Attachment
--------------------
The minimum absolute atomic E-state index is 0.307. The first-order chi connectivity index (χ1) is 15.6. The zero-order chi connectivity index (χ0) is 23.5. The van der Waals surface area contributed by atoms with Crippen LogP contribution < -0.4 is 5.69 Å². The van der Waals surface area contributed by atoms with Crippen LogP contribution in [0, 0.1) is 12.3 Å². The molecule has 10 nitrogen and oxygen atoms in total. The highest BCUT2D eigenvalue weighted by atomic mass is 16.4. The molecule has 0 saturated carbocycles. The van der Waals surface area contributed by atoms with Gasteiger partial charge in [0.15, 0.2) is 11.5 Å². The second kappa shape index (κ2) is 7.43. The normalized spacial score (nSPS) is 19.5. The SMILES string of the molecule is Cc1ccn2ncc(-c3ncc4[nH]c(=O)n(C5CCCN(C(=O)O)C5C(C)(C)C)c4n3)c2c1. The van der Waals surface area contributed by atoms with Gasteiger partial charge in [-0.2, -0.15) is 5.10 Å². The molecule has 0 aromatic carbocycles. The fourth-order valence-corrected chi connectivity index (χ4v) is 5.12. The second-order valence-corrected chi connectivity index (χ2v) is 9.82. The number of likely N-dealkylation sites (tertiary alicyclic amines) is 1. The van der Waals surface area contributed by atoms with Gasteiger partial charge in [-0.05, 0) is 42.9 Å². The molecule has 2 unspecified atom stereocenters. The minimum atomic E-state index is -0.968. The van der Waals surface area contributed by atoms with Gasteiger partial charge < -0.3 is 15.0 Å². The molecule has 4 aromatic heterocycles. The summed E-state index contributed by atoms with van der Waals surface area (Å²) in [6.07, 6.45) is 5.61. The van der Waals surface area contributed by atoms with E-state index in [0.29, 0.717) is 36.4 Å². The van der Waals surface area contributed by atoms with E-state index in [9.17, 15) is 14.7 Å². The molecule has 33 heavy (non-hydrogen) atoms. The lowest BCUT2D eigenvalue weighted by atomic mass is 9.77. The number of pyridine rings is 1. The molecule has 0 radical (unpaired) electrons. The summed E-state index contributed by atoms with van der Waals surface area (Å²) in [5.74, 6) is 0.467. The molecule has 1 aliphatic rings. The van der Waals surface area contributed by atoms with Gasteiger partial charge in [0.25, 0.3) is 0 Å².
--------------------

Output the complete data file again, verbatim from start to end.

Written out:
The minimum absolute atomic E-state index is 0.307. The first-order chi connectivity index (χ1) is 15.6. The zero-order chi connectivity index (χ0) is 23.5. The van der Waals surface area contributed by atoms with Crippen LogP contribution < -0.4 is 5.69 Å². The van der Waals surface area contributed by atoms with Crippen LogP contribution in [0, 0.1) is 12.3 Å². The molecule has 10 nitrogen and oxygen atoms in total. The highest BCUT2D eigenvalue weighted by atomic mass is 16.4. The molecule has 0 saturated carbocycles. The van der Waals surface area contributed by atoms with Gasteiger partial charge in [0.15, 0.2) is 11.5 Å². The second kappa shape index (κ2) is 7.43. The normalized spacial score (nSPS) is 19.5. The SMILES string of the molecule is Cc1ccn2ncc(-c3ncc4[nH]c(=O)n(C5CCCN(C(=O)O)C5C(C)(C)C)c4n3)c2c1. The van der Waals surface area contributed by atoms with Gasteiger partial charge in [-0.2, -0.15) is 5.10 Å². The molecule has 0 aromatic carbocycles. The fourth-order valence-corrected chi connectivity index (χ4v) is 5.12. The second-order valence-corrected chi connectivity index (χ2v) is 9.82. The number of likely N-dealkylation sites (tertiary alicyclic amines) is 1. The van der Waals surface area contributed by atoms with Gasteiger partial charge in [-0.05, 0) is 42.9 Å². The molecule has 2 unspecified atom stereocenters. The minimum atomic E-state index is -0.968. The van der Waals surface area contributed by atoms with Gasteiger partial charge < -0.3 is 15.0 Å². The molecule has 4 aromatic heterocycles. The summed E-state index contributed by atoms with van der Waals surface area (Å²) in [6.07, 6.45) is 5.61. The van der Waals surface area contributed by atoms with E-state index in [0.29, 0.717) is 36.4 Å². The van der Waals surface area contributed by atoms with E-state index in [9.17, 15) is 14.7 Å². The molecule has 33 heavy (non-hydrogen) atoms. The lowest BCUT2D eigenvalue weighted by atomic mass is 9.77. The number of pyridine rings is 1. The molecule has 0 radical (unpaired) electrons. The summed E-state index contributed by atoms with van der Waals surface area (Å²) in [5.74, 6) is 0.467. The molecule has 1 aliphatic rings. The van der Waals surface area contributed by atoms with Gasteiger partial charge in [0.25, 0.3) is 0 Å².